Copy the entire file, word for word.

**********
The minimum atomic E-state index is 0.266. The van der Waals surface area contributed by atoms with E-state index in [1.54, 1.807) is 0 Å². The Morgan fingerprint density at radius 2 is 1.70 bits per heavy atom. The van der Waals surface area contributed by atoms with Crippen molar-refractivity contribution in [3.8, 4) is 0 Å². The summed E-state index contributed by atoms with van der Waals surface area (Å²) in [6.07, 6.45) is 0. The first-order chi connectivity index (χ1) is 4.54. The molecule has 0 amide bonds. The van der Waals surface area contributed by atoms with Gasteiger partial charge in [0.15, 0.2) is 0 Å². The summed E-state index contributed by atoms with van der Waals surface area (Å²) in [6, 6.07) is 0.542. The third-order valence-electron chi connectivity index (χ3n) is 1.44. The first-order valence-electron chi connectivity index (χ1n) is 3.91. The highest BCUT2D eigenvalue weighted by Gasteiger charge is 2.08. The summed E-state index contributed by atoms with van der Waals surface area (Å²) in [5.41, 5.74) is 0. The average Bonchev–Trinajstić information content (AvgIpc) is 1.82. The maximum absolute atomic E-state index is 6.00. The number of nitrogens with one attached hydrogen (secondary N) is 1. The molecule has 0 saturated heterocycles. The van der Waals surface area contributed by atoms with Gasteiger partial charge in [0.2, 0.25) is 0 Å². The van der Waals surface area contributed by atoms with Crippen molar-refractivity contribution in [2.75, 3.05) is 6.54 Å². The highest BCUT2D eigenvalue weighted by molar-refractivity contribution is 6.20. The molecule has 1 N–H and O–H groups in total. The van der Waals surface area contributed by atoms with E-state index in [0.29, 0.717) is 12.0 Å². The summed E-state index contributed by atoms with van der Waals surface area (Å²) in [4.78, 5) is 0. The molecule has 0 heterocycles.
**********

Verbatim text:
The minimum atomic E-state index is 0.266. The van der Waals surface area contributed by atoms with E-state index in [1.54, 1.807) is 0 Å². The Morgan fingerprint density at radius 2 is 1.70 bits per heavy atom. The van der Waals surface area contributed by atoms with Crippen molar-refractivity contribution in [3.8, 4) is 0 Å². The summed E-state index contributed by atoms with van der Waals surface area (Å²) in [6.07, 6.45) is 0. The first-order chi connectivity index (χ1) is 4.54. The molecule has 0 amide bonds. The van der Waals surface area contributed by atoms with Gasteiger partial charge in [0.15, 0.2) is 0 Å². The summed E-state index contributed by atoms with van der Waals surface area (Å²) in [6, 6.07) is 0.542. The third-order valence-electron chi connectivity index (χ3n) is 1.44. The first-order valence-electron chi connectivity index (χ1n) is 3.91. The highest BCUT2D eigenvalue weighted by Gasteiger charge is 2.08. The summed E-state index contributed by atoms with van der Waals surface area (Å²) in [5.41, 5.74) is 0. The average Bonchev–Trinajstić information content (AvgIpc) is 1.82. The maximum absolute atomic E-state index is 6.00. The number of nitrogens with one attached hydrogen (secondary N) is 1. The molecule has 0 saturated heterocycles. The van der Waals surface area contributed by atoms with Gasteiger partial charge in [0.2, 0.25) is 0 Å². The van der Waals surface area contributed by atoms with Crippen molar-refractivity contribution in [2.75, 3.05) is 6.54 Å². The highest BCUT2D eigenvalue weighted by molar-refractivity contribution is 6.20. The molecule has 1 N–H and O–H groups in total. The van der Waals surface area contributed by atoms with E-state index in [0.29, 0.717) is 12.0 Å². The summed E-state index contributed by atoms with van der Waals surface area (Å²) in [4.78, 5) is 0. The molecule has 0 heterocycles.